This is the first of two articles exploring the Oxfordshire Primary Education Network (OPEN) trust.
On 1 June 2013, five Oxfordshire primary schools became the Oxfordshire Primary Education Network (OPEN) trust. All are or were becoming academies. But as it is an umbrella trust, no one school dominates – a vital factor to the heads, staff and governors involved. We pick up the story from November 2013…
The five members of the OPEN trust
Heather Haigh, headteacher, Cholsey Primary School
David Burrows, headteacher, Ladygrove Park Primary School (incl nursery), Didcot
John Hawkins, headteacher, Manor Primary School, Didcot
Jane Ratcliffe, headteacher, St John’s Primary School, Wallingford
Jane Hemery, headteacher, Willowcroft Community School (incl nursery: ages 2+), Didcot
The change was precipitated by Oxfordshire local authority’s decision to encourage all its schools to become academies. ‘Politically we were not that keen,’ says Jane Ratcliffe, head of St John’s primary school in Wallingford. ‘But we talked about our options, the different models available.’
John Hawkins, head of Manor Primary School in Didcot, takes up the story. ‘I have a core group of very proactive governors, who formed a working party to explore the options and invited a number of people representing different options to address them, including the head of a stand-alone academy and the head of a multi-academy trust (MAT). I was keen for the umbrella trust of primaries. We downloaded from the DfE website all the academies in the country to find all-primary ones without sponsors.’
They found one, in Leicestershire, with 10 primary school members, and invited one of their head teachers to speak to the group ‘and get the story. The main point we gleaned from this was that in an umbrella trust we are all responsible for the other schools if they get into difficulties.’
Key elements of an umbrella trust
‘An attractive option for many schools as they retain the autonomy of having their own trust, while being able to agree a structure with a group of schools that can allow shared governance, collaboration and procurement of services… the UT may appoint members or governors in all the schools in the chain, providing a clear governance link between the schools.
It may also set a joint vision for the school or procure joint services to reduce costs for the individual schools involved.’
Taken from DfE website.
The issues that led to this kind of partnership
Why did these heads decide they wanted to take this route? ‘It all started with the ending of the school improvement partners (SIPs) in Oxfordshire,’ says Jane Ratcliffe. ‘They went after I had been a headteacher for only a year. Schools were left to sort themselves out.’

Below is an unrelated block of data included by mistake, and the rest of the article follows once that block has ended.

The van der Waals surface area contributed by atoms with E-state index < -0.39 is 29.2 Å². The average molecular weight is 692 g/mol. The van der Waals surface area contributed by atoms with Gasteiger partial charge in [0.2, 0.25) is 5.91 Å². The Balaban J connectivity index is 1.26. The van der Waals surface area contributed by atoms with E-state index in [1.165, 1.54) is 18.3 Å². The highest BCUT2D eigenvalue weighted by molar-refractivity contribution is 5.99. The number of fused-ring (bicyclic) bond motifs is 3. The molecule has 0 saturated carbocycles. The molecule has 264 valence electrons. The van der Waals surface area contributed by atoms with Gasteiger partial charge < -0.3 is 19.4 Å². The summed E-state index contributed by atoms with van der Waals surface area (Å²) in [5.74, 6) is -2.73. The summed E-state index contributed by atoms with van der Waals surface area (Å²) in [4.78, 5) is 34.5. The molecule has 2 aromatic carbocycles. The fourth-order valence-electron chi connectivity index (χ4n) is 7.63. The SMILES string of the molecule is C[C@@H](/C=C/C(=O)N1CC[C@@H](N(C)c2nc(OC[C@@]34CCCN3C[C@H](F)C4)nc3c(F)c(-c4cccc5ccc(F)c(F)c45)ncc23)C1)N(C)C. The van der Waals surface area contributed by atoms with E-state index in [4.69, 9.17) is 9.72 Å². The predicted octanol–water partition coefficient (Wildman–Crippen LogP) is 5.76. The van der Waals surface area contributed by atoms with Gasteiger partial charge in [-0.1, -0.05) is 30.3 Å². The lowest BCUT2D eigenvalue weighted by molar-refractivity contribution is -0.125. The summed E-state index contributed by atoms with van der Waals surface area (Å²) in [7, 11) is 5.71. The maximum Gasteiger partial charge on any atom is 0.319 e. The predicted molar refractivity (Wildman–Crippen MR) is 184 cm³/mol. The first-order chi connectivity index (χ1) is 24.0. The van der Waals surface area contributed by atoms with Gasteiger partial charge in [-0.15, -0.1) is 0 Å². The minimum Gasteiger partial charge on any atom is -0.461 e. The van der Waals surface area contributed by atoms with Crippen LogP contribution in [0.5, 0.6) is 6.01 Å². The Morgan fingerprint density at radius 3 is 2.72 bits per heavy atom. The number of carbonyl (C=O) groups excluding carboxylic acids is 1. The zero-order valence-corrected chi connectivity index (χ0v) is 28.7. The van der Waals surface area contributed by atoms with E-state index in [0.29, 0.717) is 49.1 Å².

So a group of three heads, who already knew each other through existing school partnerships in Didcot and Wallingford, met to discuss how they could progress the school improvement model. From Autumn term 2011 they planned a number of sessions in each other’s schools, looking at the schools’ key performance data, undertaking joint monitoring, looking at headteacher performance and advising governors.
The schools’ governors were at first inclined to prefer the existing pattern of external professional advice – ‘they thought we would be too cosy with each other.’ But after just one meeting, the heads and governors agreed the proposed approach was more challenging than the former SIPs process. They looked at outcomes, working plans, lesson observations, pupil progress… ‘It was really successful,’ says Jane.
‘It worked for a number of reasons. There was absolute trust – and no spin! There was honesty on all sides, and openness to hear what colleagues had to say about your school. These people had spent time with one another over months and in some cases years. They had genuine relationships of trust.’
Even a member of the local authority service who knew the three heads and what they were planning said they thought ‘you’re doing a better job than we could do.’ The authority then supported the trust financially, through the strategic school improvement programme.
Although only two of the headteachers from that partnership went on to become part of OPEN, it is clear that the success of the partnership was an important influence on the formation of the umbrella trust.
A member of the local authority service said they thought ‘you’re doing a better job than we could do.’
Within OPEN there is no lead school, and there are officially no lead members of the trust, although there is an elected chair… When the proposal was discussed with the Department for Education, their position was ‘there has to be a head of accountability.’ DfE favoured some kind of hierarchy, but eventually allowed the umbrella trust, once they were assured of the formal joint accountability.